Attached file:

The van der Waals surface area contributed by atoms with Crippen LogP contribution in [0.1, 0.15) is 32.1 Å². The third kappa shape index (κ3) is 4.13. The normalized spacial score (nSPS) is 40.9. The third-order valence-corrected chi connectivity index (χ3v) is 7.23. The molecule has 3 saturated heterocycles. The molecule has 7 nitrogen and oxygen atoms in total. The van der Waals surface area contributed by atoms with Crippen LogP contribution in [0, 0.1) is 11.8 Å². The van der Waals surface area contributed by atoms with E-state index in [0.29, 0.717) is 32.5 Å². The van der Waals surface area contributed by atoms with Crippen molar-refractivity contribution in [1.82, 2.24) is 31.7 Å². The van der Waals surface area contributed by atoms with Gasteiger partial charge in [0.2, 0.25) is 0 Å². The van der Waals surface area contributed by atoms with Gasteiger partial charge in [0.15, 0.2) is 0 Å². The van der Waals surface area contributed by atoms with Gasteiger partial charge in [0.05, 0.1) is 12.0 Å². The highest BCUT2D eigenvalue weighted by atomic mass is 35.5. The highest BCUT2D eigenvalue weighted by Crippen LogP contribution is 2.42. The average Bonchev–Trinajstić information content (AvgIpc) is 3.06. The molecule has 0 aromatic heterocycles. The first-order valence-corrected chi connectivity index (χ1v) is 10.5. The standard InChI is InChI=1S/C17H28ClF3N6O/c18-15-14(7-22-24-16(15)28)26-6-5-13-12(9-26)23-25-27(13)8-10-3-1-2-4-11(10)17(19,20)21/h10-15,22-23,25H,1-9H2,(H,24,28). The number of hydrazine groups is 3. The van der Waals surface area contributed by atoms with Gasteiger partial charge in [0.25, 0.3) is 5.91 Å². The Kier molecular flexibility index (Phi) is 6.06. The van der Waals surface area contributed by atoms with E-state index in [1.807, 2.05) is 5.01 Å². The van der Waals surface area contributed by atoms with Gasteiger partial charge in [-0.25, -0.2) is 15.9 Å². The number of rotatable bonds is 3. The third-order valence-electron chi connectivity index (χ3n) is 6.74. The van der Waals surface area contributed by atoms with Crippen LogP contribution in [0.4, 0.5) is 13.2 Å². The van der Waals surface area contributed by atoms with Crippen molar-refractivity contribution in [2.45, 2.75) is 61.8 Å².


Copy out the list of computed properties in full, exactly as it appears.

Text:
The van der Waals surface area contributed by atoms with Crippen LogP contribution in [0.1, 0.15) is 32.1 Å². The third kappa shape index (κ3) is 4.13. The normalized spacial score (nSPS) is 40.9. The third-order valence-corrected chi connectivity index (χ3v) is 7.23. The molecule has 3 saturated heterocycles. The molecule has 7 nitrogen and oxygen atoms in total. The van der Waals surface area contributed by atoms with Crippen LogP contribution in [0, 0.1) is 11.8 Å². The van der Waals surface area contributed by atoms with E-state index in [0.29, 0.717) is 32.5 Å². The van der Waals surface area contributed by atoms with Crippen molar-refractivity contribution in [1.82, 2.24) is 31.7 Å². The van der Waals surface area contributed by atoms with Gasteiger partial charge in [0.2, 0.25) is 0 Å². The van der Waals surface area contributed by atoms with Gasteiger partial charge in [0.15, 0.2) is 0 Å². The van der Waals surface area contributed by atoms with Gasteiger partial charge in [0.05, 0.1) is 12.0 Å². The highest BCUT2D eigenvalue weighted by atomic mass is 35.5. The highest BCUT2D eigenvalue weighted by Crippen LogP contribution is 2.42. The average Bonchev–Trinajstić information content (AvgIpc) is 3.06. The molecule has 0 aromatic heterocycles. The first-order valence-corrected chi connectivity index (χ1v) is 10.5. The standard InChI is InChI=1S/C17H28ClF3N6O/c18-15-14(7-22-24-16(15)28)26-6-5-13-12(9-26)23-25-27(13)8-10-3-1-2-4-11(10)17(19,20)21/h10-15,22-23,25H,1-9H2,(H,24,28). The number of hydrazine groups is 3. The van der Waals surface area contributed by atoms with Gasteiger partial charge in [0.25, 0.3) is 5.91 Å². The Kier molecular flexibility index (Phi) is 6.06. The van der Waals surface area contributed by atoms with E-state index in [1.807, 2.05) is 5.01 Å². The van der Waals surface area contributed by atoms with Gasteiger partial charge in [-0.25, -0.2) is 15.9 Å². The number of rotatable bonds is 3. The third-order valence-electron chi connectivity index (χ3n) is 6.74. The van der Waals surface area contributed by atoms with Crippen LogP contribution in [0.4, 0.5) is 13.2 Å². The van der Waals surface area contributed by atoms with Crippen molar-refractivity contribution in [2.45, 2.75) is 61.8 Å².